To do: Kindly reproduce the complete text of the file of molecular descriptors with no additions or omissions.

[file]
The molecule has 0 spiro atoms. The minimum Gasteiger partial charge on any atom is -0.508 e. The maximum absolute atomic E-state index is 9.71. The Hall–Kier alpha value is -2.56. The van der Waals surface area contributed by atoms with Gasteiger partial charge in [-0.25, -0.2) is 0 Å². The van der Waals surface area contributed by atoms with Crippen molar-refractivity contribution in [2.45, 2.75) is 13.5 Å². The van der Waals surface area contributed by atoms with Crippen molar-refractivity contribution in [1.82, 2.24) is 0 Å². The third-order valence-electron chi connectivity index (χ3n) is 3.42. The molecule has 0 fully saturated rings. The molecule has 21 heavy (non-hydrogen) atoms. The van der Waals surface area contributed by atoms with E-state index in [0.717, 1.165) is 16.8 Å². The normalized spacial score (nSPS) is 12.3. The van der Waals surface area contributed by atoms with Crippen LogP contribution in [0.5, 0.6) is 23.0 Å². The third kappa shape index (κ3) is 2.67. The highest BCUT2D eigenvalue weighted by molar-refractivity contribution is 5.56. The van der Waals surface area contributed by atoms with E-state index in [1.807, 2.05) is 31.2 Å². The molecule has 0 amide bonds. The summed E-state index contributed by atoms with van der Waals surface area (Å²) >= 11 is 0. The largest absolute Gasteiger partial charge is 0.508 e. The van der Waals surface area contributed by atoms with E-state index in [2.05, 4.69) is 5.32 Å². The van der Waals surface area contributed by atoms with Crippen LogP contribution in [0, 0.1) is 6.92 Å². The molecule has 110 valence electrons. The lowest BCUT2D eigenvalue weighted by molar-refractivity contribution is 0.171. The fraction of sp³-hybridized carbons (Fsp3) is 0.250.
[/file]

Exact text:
The molecule has 0 spiro atoms. The minimum Gasteiger partial charge on any atom is -0.508 e. The maximum absolute atomic E-state index is 9.71. The Hall–Kier alpha value is -2.56. The van der Waals surface area contributed by atoms with Gasteiger partial charge in [-0.25, -0.2) is 0 Å². The van der Waals surface area contributed by atoms with Crippen molar-refractivity contribution in [2.45, 2.75) is 13.5 Å². The van der Waals surface area contributed by atoms with Crippen molar-refractivity contribution in [1.82, 2.24) is 0 Å². The third-order valence-electron chi connectivity index (χ3n) is 3.42. The molecule has 0 fully saturated rings. The molecule has 21 heavy (non-hydrogen) atoms. The van der Waals surface area contributed by atoms with E-state index in [0.717, 1.165) is 16.8 Å². The normalized spacial score (nSPS) is 12.3. The van der Waals surface area contributed by atoms with Crippen LogP contribution in [0.5, 0.6) is 23.0 Å². The third kappa shape index (κ3) is 2.67. The highest BCUT2D eigenvalue weighted by molar-refractivity contribution is 5.56. The van der Waals surface area contributed by atoms with E-state index in [1.807, 2.05) is 31.2 Å². The molecule has 0 amide bonds. The summed E-state index contributed by atoms with van der Waals surface area (Å²) >= 11 is 0. The largest absolute Gasteiger partial charge is 0.508 e. The van der Waals surface area contributed by atoms with E-state index in [2.05, 4.69) is 5.32 Å². The van der Waals surface area contributed by atoms with Crippen LogP contribution in [0, 0.1) is 6.92 Å². The molecule has 110 valence electrons. The lowest BCUT2D eigenvalue weighted by molar-refractivity contribution is 0.171. The fraction of sp³-hybridized carbons (Fsp3) is 0.250.